Mint Errors Page



A brockage error can only occur when there are two coins involved. One of the coins involved will always be a struck coin which has not ejected properly. That struck coin will find its way back between the dies and will be struck next to a blank planchet which was fed into the collar. The image of that first struck coin will be impressed into that side of the blank planchet. The result will be a second coin which has images of the first coin impressed into it. Those images will be pressed into the coin and the image will be in reverse. This incuse sunken image is known as a brockage.

Images courtesy of Byers Numismatic Corp.

Significant examples:
New Jersey States Quarter Cap Obverse Die/Full Incuse-Brockage Reverse (illustrated above)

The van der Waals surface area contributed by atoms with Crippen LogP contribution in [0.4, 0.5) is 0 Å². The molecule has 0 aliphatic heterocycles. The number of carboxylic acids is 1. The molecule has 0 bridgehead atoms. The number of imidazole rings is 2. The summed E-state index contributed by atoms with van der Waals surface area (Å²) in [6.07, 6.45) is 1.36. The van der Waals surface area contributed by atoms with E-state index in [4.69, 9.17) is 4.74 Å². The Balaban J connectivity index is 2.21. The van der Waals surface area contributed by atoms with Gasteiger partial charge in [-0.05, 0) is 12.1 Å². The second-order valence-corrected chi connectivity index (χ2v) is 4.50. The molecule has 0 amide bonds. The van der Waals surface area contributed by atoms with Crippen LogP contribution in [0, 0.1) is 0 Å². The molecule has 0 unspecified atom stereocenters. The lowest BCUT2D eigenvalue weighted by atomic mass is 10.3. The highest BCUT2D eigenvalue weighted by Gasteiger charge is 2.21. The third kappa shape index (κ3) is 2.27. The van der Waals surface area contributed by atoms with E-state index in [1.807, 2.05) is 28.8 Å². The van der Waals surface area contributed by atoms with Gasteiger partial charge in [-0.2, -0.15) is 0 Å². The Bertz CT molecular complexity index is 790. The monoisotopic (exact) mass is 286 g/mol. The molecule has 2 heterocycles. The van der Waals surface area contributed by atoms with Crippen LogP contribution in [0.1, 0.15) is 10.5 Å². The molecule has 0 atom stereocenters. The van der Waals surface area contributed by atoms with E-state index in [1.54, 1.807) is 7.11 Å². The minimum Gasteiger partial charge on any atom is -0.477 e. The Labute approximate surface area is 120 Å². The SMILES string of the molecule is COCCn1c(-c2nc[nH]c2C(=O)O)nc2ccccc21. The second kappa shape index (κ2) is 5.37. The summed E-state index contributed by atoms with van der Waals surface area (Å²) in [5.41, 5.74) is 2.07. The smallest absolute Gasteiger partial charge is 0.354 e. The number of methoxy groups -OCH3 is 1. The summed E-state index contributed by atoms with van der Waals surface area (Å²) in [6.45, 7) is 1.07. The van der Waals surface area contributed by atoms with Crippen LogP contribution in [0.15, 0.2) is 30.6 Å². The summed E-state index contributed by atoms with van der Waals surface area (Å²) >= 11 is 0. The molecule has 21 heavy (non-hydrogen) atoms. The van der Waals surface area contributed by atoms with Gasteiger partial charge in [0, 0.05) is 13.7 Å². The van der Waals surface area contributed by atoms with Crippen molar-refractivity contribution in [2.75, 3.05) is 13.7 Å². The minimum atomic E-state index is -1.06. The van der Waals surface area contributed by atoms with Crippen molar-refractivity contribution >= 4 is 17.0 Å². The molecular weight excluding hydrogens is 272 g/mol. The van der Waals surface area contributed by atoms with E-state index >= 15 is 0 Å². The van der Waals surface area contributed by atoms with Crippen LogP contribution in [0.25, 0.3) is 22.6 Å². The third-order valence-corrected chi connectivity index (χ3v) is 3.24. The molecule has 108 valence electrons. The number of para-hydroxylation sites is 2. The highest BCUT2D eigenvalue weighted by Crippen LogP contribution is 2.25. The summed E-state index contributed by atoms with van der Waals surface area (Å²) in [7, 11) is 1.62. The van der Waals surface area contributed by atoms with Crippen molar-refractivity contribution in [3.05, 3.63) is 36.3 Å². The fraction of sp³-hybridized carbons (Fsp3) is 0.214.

Recent sales:
1829 Half Cent Brockage (illustrated below). 
Superior Galleries' "Pre-Long Beach" Sale, June 5-7, 2000, Lot 97, where it was described as follows: "1829 C-1 R1 VG7 Obverse Brockage 10% Off Center Recolored glossy olive and steel brown with some underlying tan from the cleaning. The only mark is a small rim bruise over star 8. The brockage impression on the "reverse" is perfectly aligned with the obverse, about 10% off center to K-4. An impressive mint error and extremely rare on a half cent."

Sources and/or recommended reading:

Obverse of 1829 Half Cent Brockage     Reverse of 1829 Half Cent Brockage

Images courtesy of Superior Galleries